These two sculptures are somewhere in Kansas City. I thought they were a lot of fun.
These are photos from different angles, and of different water levels, of bronze sculptures of two boys skipping stones. They were along the Mihe River in Shouguang, Shandong Province, China (I’ve shared others that were in the same general area before: Children Playing, Playing Go; and explained that this area was under construction when last I was there.)
Fall is racing away from me and it is looking less and less likely that I will be able to get away for my semi-annual trip to China. I wanted to get over to Shouguang and see how the construction has progressed. I know there was another major typhoon last month that caused major flooding.
I miss getting away for a while, fall always gives me itchy feet, but the upside is that my son was able to come here for a visit at the end of September, and may be back again for another soon.
For Sculpture Saturday, hosted by Mind over Memory and while not exactly brazen I’m also linking to Weekly Prompts Photo Challenge: Brazenly Bronze, because to me these meet the criteria of “the types of bronze sculptures that you find soul inspiring and lifelike”. I just love the way they incorporated the children playing and the landscape of the river together.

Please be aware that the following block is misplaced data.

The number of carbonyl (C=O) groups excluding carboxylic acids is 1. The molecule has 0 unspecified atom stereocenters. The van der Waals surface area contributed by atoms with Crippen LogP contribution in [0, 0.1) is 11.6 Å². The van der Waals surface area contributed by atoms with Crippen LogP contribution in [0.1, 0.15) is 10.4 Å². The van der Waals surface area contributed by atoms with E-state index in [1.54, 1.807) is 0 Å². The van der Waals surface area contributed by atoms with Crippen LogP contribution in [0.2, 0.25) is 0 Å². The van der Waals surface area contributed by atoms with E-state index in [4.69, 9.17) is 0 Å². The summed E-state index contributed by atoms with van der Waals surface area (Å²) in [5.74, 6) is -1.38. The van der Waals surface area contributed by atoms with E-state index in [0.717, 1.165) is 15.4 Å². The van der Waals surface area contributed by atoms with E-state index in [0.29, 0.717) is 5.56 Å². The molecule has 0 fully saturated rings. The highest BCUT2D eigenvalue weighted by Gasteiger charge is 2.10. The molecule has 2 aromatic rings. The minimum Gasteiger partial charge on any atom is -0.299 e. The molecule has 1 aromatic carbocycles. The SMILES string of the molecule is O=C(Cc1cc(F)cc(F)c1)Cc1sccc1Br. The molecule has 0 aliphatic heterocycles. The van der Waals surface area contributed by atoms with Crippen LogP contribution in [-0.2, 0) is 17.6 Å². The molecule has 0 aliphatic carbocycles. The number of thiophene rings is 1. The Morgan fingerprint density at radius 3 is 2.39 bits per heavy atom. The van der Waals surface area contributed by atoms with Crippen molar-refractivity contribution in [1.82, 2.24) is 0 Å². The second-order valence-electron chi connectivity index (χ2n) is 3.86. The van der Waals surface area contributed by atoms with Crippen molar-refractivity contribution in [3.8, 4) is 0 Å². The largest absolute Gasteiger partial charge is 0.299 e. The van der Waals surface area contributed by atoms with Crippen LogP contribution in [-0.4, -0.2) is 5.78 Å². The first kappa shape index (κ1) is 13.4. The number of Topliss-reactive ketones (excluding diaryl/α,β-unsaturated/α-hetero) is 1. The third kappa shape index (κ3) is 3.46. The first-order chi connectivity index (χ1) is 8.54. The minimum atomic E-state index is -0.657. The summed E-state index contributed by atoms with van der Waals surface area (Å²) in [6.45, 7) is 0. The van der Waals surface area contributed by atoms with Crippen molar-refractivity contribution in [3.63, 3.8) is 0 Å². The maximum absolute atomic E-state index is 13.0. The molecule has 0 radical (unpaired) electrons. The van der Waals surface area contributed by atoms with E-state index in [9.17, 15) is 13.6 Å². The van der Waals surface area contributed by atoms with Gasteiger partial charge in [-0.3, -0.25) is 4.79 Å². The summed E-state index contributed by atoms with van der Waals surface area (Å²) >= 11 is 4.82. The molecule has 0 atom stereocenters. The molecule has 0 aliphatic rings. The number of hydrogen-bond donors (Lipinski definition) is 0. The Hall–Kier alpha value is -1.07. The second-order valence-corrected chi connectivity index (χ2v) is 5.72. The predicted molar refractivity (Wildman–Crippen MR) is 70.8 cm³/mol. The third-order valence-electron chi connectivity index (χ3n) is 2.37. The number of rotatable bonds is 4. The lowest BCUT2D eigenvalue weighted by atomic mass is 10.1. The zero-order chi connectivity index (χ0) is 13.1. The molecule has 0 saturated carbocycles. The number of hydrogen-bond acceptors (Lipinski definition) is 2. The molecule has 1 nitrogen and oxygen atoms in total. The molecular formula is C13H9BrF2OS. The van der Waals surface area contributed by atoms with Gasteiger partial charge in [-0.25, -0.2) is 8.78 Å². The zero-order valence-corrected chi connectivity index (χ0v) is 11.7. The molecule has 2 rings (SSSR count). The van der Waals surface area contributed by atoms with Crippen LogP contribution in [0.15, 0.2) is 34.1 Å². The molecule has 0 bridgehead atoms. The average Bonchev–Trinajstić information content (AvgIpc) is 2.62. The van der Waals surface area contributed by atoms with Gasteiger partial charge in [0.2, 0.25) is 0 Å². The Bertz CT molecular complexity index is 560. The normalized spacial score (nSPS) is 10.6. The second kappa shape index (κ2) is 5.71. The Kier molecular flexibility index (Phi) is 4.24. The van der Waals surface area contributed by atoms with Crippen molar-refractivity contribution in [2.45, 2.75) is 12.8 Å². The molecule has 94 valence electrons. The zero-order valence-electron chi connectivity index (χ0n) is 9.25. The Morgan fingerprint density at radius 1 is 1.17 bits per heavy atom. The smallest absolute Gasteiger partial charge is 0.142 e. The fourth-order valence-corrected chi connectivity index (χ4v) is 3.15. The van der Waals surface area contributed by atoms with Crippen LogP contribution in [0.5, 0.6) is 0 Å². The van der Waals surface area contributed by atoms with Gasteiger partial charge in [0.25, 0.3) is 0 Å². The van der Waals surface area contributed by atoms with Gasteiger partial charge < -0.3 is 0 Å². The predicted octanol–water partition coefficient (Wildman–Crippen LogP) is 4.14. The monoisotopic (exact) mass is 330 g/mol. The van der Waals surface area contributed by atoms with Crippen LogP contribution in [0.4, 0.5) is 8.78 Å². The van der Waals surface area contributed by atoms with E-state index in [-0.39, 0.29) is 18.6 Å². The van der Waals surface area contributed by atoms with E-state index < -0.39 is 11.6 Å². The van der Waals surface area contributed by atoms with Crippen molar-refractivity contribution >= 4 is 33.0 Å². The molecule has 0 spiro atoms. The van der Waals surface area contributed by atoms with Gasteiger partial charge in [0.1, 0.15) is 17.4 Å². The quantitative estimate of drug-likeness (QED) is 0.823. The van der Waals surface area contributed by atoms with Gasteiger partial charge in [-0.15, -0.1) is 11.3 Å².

Two views of a sculpture on the waterfront of Seattle, of Ivar Hagland, a local character who was real and larger than life. Ironically the seagulls in this sculpture are larger than life and Ivar is pretty close to life size. Of course gulls feel bigger than they are when coming at you for left-over french fries.
Here is another sculpture installation that I really liked by the Mihe River in Shouguang, China. It was fun to see it with the different river levels.
This is another of the sculptures that was located in an area that was under construction the last time I was there.
My smile split into a grin and a chuckle when I read the hat someone had put onto this bronze statue of a street food vendor that I came upon walking along the river in Weifang.
Wishing you a smile, and maybe a chuckle, too.